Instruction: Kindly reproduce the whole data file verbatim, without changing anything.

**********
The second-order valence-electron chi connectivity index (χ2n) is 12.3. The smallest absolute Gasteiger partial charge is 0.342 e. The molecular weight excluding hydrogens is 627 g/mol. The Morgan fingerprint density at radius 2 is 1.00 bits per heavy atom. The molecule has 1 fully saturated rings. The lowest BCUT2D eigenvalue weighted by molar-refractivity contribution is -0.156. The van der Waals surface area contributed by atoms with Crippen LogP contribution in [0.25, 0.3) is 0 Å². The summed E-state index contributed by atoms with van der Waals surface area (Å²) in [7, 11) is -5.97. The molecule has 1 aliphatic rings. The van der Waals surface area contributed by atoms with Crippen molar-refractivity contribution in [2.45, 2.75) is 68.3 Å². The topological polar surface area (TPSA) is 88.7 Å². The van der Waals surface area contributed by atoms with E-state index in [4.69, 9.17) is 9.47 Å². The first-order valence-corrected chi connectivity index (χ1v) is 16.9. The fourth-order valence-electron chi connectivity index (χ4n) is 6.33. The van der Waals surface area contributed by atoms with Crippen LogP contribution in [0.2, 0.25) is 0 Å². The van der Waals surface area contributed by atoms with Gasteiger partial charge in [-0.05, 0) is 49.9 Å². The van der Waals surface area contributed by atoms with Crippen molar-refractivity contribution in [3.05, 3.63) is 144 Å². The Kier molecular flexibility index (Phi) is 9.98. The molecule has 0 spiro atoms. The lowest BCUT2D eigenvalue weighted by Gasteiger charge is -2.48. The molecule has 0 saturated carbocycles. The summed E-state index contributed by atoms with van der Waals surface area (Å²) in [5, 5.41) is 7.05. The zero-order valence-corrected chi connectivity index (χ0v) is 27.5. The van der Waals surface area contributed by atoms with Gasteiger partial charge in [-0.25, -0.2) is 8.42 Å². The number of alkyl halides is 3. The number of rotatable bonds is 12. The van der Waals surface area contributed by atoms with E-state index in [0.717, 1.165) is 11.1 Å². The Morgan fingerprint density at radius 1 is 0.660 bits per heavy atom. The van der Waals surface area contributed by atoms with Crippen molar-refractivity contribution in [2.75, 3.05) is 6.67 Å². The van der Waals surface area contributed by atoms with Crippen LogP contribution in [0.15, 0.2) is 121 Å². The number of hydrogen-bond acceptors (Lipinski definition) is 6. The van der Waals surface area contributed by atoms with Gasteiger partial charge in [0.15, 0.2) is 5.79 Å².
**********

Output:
The second-order valence-electron chi connectivity index (χ2n) is 12.3. The smallest absolute Gasteiger partial charge is 0.342 e. The molecular weight excluding hydrogens is 627 g/mol. The Morgan fingerprint density at radius 2 is 1.00 bits per heavy atom. The molecule has 1 fully saturated rings. The lowest BCUT2D eigenvalue weighted by molar-refractivity contribution is -0.156. The van der Waals surface area contributed by atoms with Crippen LogP contribution in [0.25, 0.3) is 0 Å². The summed E-state index contributed by atoms with van der Waals surface area (Å²) in [7, 11) is -5.97. The molecule has 1 aliphatic rings. The van der Waals surface area contributed by atoms with Crippen molar-refractivity contribution in [2.45, 2.75) is 68.3 Å². The topological polar surface area (TPSA) is 88.7 Å². The van der Waals surface area contributed by atoms with E-state index in [4.69, 9.17) is 9.47 Å². The first-order valence-corrected chi connectivity index (χ1v) is 16.9. The fourth-order valence-electron chi connectivity index (χ4n) is 6.33. The van der Waals surface area contributed by atoms with Crippen LogP contribution in [0.2, 0.25) is 0 Å². The van der Waals surface area contributed by atoms with Gasteiger partial charge in [-0.05, 0) is 49.9 Å². The van der Waals surface area contributed by atoms with Crippen molar-refractivity contribution in [3.05, 3.63) is 144 Å². The Kier molecular flexibility index (Phi) is 9.98. The molecule has 0 spiro atoms. The lowest BCUT2D eigenvalue weighted by Gasteiger charge is -2.48. The molecule has 0 saturated carbocycles. The summed E-state index contributed by atoms with van der Waals surface area (Å²) in [5, 5.41) is 7.05. The zero-order valence-corrected chi connectivity index (χ0v) is 27.5. The van der Waals surface area contributed by atoms with Gasteiger partial charge in [-0.25, -0.2) is 8.42 Å². The number of alkyl halides is 3. The number of rotatable bonds is 12. The van der Waals surface area contributed by atoms with E-state index in [0.717, 1.165) is 11.1 Å². The Morgan fingerprint density at radius 1 is 0.660 bits per heavy atom. The van der Waals surface area contributed by atoms with Crippen molar-refractivity contribution in [2.75, 3.05) is 6.67 Å². The van der Waals surface area contributed by atoms with Crippen LogP contribution in [0.15, 0.2) is 121 Å². The number of hydrogen-bond acceptors (Lipinski definition) is 6. The van der Waals surface area contributed by atoms with Gasteiger partial charge in [0.15, 0.2) is 5.79 Å².